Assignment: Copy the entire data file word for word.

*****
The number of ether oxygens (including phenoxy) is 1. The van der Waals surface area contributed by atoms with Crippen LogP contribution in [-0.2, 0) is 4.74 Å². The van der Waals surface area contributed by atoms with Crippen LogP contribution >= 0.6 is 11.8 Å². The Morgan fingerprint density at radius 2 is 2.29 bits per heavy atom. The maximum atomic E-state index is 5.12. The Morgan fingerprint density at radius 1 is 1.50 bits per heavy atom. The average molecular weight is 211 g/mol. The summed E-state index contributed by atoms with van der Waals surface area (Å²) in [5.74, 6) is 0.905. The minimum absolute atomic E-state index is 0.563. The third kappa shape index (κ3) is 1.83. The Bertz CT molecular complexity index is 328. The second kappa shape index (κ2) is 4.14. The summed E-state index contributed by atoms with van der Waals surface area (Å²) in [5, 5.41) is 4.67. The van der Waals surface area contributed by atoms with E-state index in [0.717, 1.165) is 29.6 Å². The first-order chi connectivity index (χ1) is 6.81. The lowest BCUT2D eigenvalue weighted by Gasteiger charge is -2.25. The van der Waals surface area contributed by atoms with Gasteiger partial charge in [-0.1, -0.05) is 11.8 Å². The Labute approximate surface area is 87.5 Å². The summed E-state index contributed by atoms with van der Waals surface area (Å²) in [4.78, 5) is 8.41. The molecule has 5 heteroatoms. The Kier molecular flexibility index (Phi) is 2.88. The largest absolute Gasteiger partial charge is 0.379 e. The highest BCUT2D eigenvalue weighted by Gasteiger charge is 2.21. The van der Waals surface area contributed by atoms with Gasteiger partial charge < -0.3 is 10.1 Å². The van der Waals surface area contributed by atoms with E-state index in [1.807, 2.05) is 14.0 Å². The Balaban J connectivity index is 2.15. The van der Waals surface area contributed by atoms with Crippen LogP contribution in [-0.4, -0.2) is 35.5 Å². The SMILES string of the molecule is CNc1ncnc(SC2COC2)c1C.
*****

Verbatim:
The number of ether oxygens (including phenoxy) is 1. The van der Waals surface area contributed by atoms with Crippen LogP contribution in [-0.2, 0) is 4.74 Å². The van der Waals surface area contributed by atoms with Crippen LogP contribution >= 0.6 is 11.8 Å². The Morgan fingerprint density at radius 2 is 2.29 bits per heavy atom. The maximum atomic E-state index is 5.12. The Morgan fingerprint density at radius 1 is 1.50 bits per heavy atom. The average molecular weight is 211 g/mol. The summed E-state index contributed by atoms with van der Waals surface area (Å²) in [5.74, 6) is 0.905. The minimum absolute atomic E-state index is 0.563. The third kappa shape index (κ3) is 1.83. The Bertz CT molecular complexity index is 328. The second kappa shape index (κ2) is 4.14. The summed E-state index contributed by atoms with van der Waals surface area (Å²) in [5, 5.41) is 4.67. The van der Waals surface area contributed by atoms with E-state index in [0.717, 1.165) is 29.6 Å². The first-order chi connectivity index (χ1) is 6.81. The lowest BCUT2D eigenvalue weighted by Gasteiger charge is -2.25. The van der Waals surface area contributed by atoms with Gasteiger partial charge in [-0.1, -0.05) is 11.8 Å². The Labute approximate surface area is 87.5 Å². The summed E-state index contributed by atoms with van der Waals surface area (Å²) in [4.78, 5) is 8.41. The molecule has 5 heteroatoms. The Kier molecular flexibility index (Phi) is 2.88. The largest absolute Gasteiger partial charge is 0.379 e. The highest BCUT2D eigenvalue weighted by Gasteiger charge is 2.21. The van der Waals surface area contributed by atoms with Gasteiger partial charge < -0.3 is 10.1 Å². The van der Waals surface area contributed by atoms with E-state index in [1.807, 2.05) is 14.0 Å². The Balaban J connectivity index is 2.15. The van der Waals surface area contributed by atoms with Crippen LogP contribution in [-0.4, -0.2) is 35.5 Å². The SMILES string of the molecule is CNc1ncnc(SC2COC2)c1C.